Sulfur1 × 1015 10-16
Teflon10 × 1022 to 10 × 102410-25 to 10-23
Tin1.09 × 10-79.17 × 106
Titanium4.20 × 10-72.38 × 106
Tungsten5.60 × 10-81.79 × 107
Wood (damp)1 × 103 to 410-4 to 10-3
Wood (oven dry)1 × 1014 to 1610-16 to 10-14
Zinc 5.90 × 10-81.69 × 107

Band Theory for Electrical Conductivity

The electrons in the outer most orbit of an atom experiences least attraction force. So the outermost atom can easily be detached from the parent atom. Let’s explain the details with band theory.
When a number of atoms are brought together, the electrons of one atom experience forces of other atoms. This effect is most pronounced in outer most orbits. Due to this force, the energy levels, which were sharply defined in an isolated atom, are now broadened into energy bands. Due to this phenomenon generally two bands result, namely valance band and conduction band.

Valance Band

The outermost orbital of an atom, where electrons are so tightly bounded that; they cannot be removed as free electron.

Conduction Band

This is the highest energy level or orbital in outer most shell, in which electrons are free enough to move.

Band Gap

There is one energy gap that separates these two bands, the valance band and conduction band. This gap is called forbidden energy gap.

Electrical Conductivity of Metal

In metals, the atoms are so tightly packed that electron of one atom experience sufficiently significant force of other closed atoms. The result, the valance band and conduction band in metals come very closer to each other and may even overlap. Consequently, by receiving very small amount of energy from external heat or electrical energy source, the electrons readily ascend to higher levels in the metal. Such electrons are known as free electrons. These free electrons are responsible for current that flows through a metal. When external electric source is connected to a piece of metal, these free electrons start flowing towards higher potential terminal of the source, causing current to flow in the metal. In metal, density of free electrons in conduction band is much higher than other materials, hence metal is referred as very good electrical conductor. In other words electrical conductivity of metal is very good. Conduction Band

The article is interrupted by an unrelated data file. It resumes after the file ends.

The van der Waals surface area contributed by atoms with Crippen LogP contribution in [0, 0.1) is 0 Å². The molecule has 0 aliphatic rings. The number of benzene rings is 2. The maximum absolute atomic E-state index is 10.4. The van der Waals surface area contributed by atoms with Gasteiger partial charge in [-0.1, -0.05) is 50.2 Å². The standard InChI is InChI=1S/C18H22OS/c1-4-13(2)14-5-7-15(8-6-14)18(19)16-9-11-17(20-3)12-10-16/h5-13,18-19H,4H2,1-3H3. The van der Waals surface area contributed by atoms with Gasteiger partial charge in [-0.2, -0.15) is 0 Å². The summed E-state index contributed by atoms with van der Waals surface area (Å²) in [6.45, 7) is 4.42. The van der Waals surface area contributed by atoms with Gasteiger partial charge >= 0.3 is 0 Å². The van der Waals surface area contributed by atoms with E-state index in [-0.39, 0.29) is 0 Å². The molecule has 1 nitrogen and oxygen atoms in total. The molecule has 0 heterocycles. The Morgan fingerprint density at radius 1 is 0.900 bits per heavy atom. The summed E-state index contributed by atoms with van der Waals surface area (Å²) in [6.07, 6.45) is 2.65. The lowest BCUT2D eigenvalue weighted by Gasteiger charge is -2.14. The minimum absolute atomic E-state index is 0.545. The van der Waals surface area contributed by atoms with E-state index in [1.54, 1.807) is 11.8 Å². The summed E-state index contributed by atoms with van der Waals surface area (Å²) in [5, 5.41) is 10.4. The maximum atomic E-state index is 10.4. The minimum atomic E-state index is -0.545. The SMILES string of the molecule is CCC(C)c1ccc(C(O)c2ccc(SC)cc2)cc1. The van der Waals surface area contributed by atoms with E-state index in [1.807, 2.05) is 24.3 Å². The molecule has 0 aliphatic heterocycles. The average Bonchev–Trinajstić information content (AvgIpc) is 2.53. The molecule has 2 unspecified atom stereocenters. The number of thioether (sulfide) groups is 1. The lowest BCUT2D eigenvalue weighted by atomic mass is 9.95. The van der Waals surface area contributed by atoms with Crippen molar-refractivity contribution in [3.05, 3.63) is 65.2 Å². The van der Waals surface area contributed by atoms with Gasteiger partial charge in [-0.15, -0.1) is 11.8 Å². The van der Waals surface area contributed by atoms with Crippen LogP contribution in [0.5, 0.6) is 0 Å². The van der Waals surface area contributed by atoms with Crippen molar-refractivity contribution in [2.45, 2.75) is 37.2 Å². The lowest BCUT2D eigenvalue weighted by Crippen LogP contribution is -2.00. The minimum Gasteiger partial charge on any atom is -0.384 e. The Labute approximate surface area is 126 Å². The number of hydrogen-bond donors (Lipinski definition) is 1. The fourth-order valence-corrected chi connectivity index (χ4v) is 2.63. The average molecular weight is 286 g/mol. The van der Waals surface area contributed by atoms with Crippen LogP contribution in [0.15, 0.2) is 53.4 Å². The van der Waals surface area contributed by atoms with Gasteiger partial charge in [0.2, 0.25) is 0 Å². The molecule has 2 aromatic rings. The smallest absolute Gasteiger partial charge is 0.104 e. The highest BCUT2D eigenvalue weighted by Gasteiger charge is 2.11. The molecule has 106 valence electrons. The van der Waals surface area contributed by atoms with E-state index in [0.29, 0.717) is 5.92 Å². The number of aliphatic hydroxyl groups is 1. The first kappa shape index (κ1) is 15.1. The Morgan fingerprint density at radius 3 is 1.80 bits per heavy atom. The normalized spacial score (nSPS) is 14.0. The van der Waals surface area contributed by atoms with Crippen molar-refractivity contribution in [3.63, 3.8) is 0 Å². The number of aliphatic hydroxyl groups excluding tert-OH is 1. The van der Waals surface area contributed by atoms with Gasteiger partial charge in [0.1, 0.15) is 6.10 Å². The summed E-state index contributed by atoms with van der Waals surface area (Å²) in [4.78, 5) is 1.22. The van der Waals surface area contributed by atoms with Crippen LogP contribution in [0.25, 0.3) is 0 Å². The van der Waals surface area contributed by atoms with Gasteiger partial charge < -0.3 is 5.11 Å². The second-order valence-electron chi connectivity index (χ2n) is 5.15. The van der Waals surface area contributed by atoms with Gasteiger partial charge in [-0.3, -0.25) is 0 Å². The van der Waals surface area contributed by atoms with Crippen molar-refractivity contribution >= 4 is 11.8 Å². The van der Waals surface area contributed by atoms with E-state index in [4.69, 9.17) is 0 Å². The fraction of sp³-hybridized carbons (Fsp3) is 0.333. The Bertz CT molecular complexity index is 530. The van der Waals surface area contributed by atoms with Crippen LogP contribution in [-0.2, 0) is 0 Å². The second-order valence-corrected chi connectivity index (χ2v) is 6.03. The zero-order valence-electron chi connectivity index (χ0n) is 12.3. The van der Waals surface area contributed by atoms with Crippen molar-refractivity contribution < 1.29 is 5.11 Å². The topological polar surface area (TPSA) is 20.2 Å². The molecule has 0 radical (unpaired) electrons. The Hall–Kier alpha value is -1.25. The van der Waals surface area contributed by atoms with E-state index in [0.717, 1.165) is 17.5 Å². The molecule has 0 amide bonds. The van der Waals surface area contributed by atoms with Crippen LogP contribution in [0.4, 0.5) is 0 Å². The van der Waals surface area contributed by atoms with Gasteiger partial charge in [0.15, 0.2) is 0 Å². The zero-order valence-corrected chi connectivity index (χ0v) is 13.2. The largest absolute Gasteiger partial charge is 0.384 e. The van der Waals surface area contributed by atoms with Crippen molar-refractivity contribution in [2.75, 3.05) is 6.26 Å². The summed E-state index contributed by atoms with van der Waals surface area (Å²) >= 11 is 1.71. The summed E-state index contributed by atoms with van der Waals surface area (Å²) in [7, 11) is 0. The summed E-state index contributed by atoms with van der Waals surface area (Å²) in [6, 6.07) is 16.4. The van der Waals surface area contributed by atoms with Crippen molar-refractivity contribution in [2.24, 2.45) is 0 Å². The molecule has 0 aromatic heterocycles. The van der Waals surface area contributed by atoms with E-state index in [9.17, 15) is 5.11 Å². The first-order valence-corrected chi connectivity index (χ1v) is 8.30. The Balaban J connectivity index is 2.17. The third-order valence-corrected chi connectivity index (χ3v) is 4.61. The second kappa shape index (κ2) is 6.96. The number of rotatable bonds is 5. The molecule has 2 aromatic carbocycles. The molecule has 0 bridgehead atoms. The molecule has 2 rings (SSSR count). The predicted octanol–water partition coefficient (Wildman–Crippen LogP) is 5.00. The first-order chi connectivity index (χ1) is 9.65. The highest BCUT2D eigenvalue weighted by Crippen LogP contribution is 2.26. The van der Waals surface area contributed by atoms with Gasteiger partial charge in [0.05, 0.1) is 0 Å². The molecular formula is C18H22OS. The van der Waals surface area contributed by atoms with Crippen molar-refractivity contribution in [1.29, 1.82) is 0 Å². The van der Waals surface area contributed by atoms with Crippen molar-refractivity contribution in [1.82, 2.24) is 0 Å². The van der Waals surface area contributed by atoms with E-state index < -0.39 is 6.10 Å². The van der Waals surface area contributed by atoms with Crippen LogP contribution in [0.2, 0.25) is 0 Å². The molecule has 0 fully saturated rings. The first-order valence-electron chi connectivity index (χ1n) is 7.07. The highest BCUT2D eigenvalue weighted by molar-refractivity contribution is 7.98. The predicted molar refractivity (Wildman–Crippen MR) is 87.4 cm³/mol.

Table for Conductivity of Different Metals

MetalsConductivity in Siemens/meter at 20oC
Silver6.30 × 107
Copper5.96 × 107
Aluminium3.5 × 107
Annealed copper5.80 × 107
Calcium2.98 × 107
Carbon steel (1010)6.99×106
Constantan2.04 ×106
GaAs5 × 10−8 to 103
Gold4.10 × 107
Grain oriented electrical steel 2.17×106
Iron 1.00×107
Lead4.55 × 106
Lithium1.08 × 107
Manganin2.07 × 106
Mercury 1.02 × 106
Nichrome 9.09 × 105
Nickel1.43 × 107
Platinum 9.43 × 106
Stainless steel 1.45 × 106
Tin 9.17 × 106
Titanium 2.38 × 106
Tungsten 1.79 × 107
Zinc 1.69 × 107

Electrical Conductivity of Semiconductor

In semiconductor the valance band and conduction band are separated by a forbidden gap of sufficient width. At low temperature, no electron possesses sufficient energy to occupy the conduction band and thus no movement of charge is possible. But at room temperature it is possible for some electrons to give sufficient energy and make the transitions in conduction band. The density of electrons in conduction band at room temperature is not as high as in metals, thus cannot conduct current as good as metal. The electrical conductivity of semiconductor is not as high as metal but also not as poor as electrical insulator. That is why, this type of material is called semiconductor - means half conductor.

Table for Conductivity of Different Semiconductors

SemiconductorConductivity in Siemens/meter at 20oC
Silicon1.56 × 10− 3

Electrical Conductivity of Insulator

Ideally electrical conductivity of an electrical insulator is nil. The atoms in the insulator molecules are electrically stable enough. The outer most shells of these atoms are completely filled with electrons. In such material where forbidden gap is very large and as a result the energy required by the electron to cross over to the conduction band is practically large enough. Insulators do not conduct electricity easily. That means the electrical conductivity of insulator is very poor.

Table for Conductivity of Different Insulators

InsulatorConductivity in Siemens per meter at 20oC
Air3 × 10-15to 8 × 10−15
Fused quartz1.3 × 10-18
Glass10-11 to 10-15
Hard rubber10-14
Paraffin wax10-18
Teflon10-25 to 10-23
Wood10-16 to 10 -14